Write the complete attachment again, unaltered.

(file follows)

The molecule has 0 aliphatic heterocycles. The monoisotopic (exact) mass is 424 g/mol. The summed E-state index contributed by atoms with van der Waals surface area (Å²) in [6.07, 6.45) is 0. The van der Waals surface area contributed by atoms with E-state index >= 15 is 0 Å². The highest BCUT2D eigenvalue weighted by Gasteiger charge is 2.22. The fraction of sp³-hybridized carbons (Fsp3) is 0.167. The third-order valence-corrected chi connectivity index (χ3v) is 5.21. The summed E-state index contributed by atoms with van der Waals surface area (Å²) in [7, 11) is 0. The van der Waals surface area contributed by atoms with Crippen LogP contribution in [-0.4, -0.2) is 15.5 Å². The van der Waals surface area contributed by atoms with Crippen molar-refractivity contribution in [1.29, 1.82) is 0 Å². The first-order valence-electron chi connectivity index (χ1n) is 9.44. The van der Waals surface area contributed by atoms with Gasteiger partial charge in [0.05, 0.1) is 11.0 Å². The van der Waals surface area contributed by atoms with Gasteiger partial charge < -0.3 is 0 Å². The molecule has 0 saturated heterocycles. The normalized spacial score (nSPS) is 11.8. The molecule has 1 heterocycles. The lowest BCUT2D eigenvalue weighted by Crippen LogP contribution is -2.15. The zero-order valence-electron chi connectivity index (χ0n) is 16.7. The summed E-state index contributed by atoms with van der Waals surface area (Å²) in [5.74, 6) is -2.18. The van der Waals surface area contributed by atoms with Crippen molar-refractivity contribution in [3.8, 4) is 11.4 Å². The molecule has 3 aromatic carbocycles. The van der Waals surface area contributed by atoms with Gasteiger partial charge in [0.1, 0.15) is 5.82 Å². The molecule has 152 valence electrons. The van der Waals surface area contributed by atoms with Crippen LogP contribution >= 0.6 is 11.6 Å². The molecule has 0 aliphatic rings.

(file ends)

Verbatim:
The molecule has 0 aliphatic heterocycles. The monoisotopic (exact) mass is 424 g/mol. The summed E-state index contributed by atoms with van der Waals surface area (Å²) in [6.07, 6.45) is 0. The van der Waals surface area contributed by atoms with E-state index >= 15 is 0 Å². The highest BCUT2D eigenvalue weighted by Gasteiger charge is 2.22. The fraction of sp³-hybridized carbons (Fsp3) is 0.167. The third-order valence-corrected chi connectivity index (χ3v) is 5.21. The summed E-state index contributed by atoms with van der Waals surface area (Å²) in [7, 11) is 0. The van der Waals surface area contributed by atoms with Crippen LogP contribution in [-0.4, -0.2) is 15.5 Å². The van der Waals surface area contributed by atoms with Crippen molar-refractivity contribution in [1.29, 1.82) is 0 Å². The first-order valence-electron chi connectivity index (χ1n) is 9.44. The van der Waals surface area contributed by atoms with Gasteiger partial charge in [0.05, 0.1) is 11.0 Å². The van der Waals surface area contributed by atoms with Gasteiger partial charge < -0.3 is 0 Å². The molecule has 0 saturated heterocycles. The normalized spacial score (nSPS) is 11.8. The molecule has 1 heterocycles. The lowest BCUT2D eigenvalue weighted by Crippen LogP contribution is -2.15. The zero-order valence-electron chi connectivity index (χ0n) is 16.7. The summed E-state index contributed by atoms with van der Waals surface area (Å²) in [5.74, 6) is -2.18. The van der Waals surface area contributed by atoms with Crippen molar-refractivity contribution in [3.8, 4) is 11.4 Å². The molecule has 3 aromatic carbocycles. The van der Waals surface area contributed by atoms with Gasteiger partial charge in [0.1, 0.15) is 5.82 Å². The molecule has 152 valence electrons. The van der Waals surface area contributed by atoms with Crippen LogP contribution >= 0.6 is 11.6 Å². The molecule has 0 aliphatic rings.